Cybersecurity Considerations for Providers Considering Telehealth During COVID-19’s State of Emergency

Health Care   |   Cybersecurity and Privacy   |   Technology   |   March 19, 2020

Until recently, telehealth made up a very small percentage of medical claims (less than 1% according to FAIR Health’s July 2019 white paper). But with the temporary loosening of telehealth restrictions, everyday providers are now able to immediately start providing telehealth services over widely used non-public facing remote technologies like Skype and FaceTime. Before doing so, however, providers should take some steps to reduce their future litigation risk.

Health care data carries an extraordinarily high value on the black market, typically worth 10 to 40 times more than a credit card number. Transferring such valuable information over unencrypted technologies, as now temporarily permitted, creates a situation ripe for hacking. Hackers can simply insert themselves in the unsecured communication, take the information they desire, and proceed to sell the information to perform various types of health care fraud or identity theft. And while the U.S. Department of Health and Human Services (HHS) has temporarily waived its right to penalties and sanctions for telehealth providers using such unsecured technologies, private plaintiffs could still claim negligence for a provider’s use of such unsecured technologies for telehealth purposes. To reduce this risk, providers should:

  1. Enable all available encryption and privacy modes on applications used for telehealth communications.
  2. Explain the risks of using such technology to potential telehealth patients.
  3. Disclose those risks in a privacy policy provided to patients.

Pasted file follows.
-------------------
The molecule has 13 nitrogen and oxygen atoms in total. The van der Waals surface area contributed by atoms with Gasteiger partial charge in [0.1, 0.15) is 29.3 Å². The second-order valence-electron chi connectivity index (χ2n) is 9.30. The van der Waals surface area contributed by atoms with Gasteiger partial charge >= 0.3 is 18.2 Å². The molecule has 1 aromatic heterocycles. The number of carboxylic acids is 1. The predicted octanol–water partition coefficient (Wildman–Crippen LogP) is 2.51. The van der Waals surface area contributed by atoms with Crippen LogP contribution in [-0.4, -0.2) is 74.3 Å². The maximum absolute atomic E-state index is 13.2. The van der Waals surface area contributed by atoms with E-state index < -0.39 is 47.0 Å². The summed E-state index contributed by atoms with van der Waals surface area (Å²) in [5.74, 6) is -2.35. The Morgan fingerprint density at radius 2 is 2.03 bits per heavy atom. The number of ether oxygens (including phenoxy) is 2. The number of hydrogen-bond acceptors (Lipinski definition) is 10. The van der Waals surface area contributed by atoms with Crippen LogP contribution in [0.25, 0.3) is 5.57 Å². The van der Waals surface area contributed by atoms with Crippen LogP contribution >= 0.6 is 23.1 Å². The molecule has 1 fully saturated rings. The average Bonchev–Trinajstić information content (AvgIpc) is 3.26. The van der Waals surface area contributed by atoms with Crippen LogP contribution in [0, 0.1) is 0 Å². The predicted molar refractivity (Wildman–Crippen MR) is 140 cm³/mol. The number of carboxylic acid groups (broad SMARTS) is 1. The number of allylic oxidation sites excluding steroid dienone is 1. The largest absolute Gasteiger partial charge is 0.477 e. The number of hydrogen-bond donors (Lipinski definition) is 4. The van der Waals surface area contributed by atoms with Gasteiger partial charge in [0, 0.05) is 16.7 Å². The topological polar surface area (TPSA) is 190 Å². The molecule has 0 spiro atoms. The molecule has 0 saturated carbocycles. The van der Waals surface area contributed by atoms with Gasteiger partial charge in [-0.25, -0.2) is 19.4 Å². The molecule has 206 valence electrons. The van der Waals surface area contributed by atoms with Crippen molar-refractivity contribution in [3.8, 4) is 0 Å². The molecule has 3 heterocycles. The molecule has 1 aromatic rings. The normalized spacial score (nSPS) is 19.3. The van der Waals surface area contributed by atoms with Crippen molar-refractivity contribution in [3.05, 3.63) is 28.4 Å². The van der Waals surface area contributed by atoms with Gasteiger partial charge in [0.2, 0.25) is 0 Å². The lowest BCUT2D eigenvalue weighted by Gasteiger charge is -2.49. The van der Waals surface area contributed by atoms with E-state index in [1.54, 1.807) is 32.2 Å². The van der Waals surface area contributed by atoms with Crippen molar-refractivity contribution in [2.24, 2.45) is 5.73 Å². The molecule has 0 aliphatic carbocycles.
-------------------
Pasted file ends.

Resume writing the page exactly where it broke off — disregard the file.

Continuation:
4. Ask the patient if he or she agrees to continue with the telehealth service after being informed of the risk.
  5. Avoid making statements about the secure nature of telehealth services. Statements like “it’s 100% secure” are a bad idea.
  6. Keep a look out for new guidance from the HHS Office for Civil Rights on how covered health care providers can use remote video communication products and offer telehealth to patients responsibly. Make sure you’re complying with any new guidance. If not, plaintiffs will quickly use that guidance to argue that your practices are insufficient.
  7. Remember that the ability to use Skype and FaceTime to deliver health services is for a limited time. Once the state of emergency is lifted, providers hoping to continue their foray into telehealth will once again need to bring their practices into conformance with HIPAA’s Security Rule.
  8. Make sure you have a HIPAA-compliant breach response plan. While many HIPAA restrictions are temporarily lifted, providers have not been relieved of their data breach notification obligations. Make sure you have a plan in place.

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